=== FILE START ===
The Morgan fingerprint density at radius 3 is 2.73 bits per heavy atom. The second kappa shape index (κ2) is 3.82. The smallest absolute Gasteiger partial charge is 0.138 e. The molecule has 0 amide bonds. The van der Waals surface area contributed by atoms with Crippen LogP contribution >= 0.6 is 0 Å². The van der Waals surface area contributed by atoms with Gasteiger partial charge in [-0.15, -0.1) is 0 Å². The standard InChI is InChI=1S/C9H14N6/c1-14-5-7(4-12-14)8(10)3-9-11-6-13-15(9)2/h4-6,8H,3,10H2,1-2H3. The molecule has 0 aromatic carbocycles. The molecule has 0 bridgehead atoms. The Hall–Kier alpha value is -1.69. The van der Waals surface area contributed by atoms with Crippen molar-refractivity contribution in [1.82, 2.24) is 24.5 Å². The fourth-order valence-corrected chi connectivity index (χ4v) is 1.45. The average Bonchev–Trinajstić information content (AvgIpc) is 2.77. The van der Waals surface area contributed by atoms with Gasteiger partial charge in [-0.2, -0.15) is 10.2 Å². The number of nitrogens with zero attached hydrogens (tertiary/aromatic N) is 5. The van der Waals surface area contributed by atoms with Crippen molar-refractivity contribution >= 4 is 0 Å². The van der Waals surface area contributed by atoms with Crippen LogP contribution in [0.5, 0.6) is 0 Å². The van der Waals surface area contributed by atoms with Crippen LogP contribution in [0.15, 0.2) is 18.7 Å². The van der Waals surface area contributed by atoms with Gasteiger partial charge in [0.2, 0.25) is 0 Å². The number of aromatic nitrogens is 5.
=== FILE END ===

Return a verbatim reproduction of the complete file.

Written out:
The Morgan fingerprint density at radius 3 is 2.73 bits per heavy atom. The second kappa shape index (κ2) is 3.82. The smallest absolute Gasteiger partial charge is 0.138 e. The molecule has 0 amide bonds. The van der Waals surface area contributed by atoms with Crippen LogP contribution >= 0.6 is 0 Å². The van der Waals surface area contributed by atoms with Gasteiger partial charge in [-0.15, -0.1) is 0 Å². The standard InChI is InChI=1S/C9H14N6/c1-14-5-7(4-12-14)8(10)3-9-11-6-13-15(9)2/h4-6,8H,3,10H2,1-2H3. The molecule has 0 aromatic carbocycles. The molecule has 0 bridgehead atoms. The Hall–Kier alpha value is -1.69. The van der Waals surface area contributed by atoms with Crippen molar-refractivity contribution in [1.82, 2.24) is 24.5 Å². The fourth-order valence-corrected chi connectivity index (χ4v) is 1.45. The average Bonchev–Trinajstić information content (AvgIpc) is 2.77. The van der Waals surface area contributed by atoms with Gasteiger partial charge in [-0.2, -0.15) is 10.2 Å². The number of nitrogens with zero attached hydrogens (tertiary/aromatic N) is 5. The van der Waals surface area contributed by atoms with Crippen molar-refractivity contribution >= 4 is 0 Å². The van der Waals surface area contributed by atoms with Crippen LogP contribution in [0.5, 0.6) is 0 Å². The van der Waals surface area contributed by atoms with Crippen LogP contribution in [0.15, 0.2) is 18.7 Å². The van der Waals surface area contributed by atoms with Gasteiger partial charge in [0.2, 0.25) is 0 Å². The number of aromatic nitrogens is 5.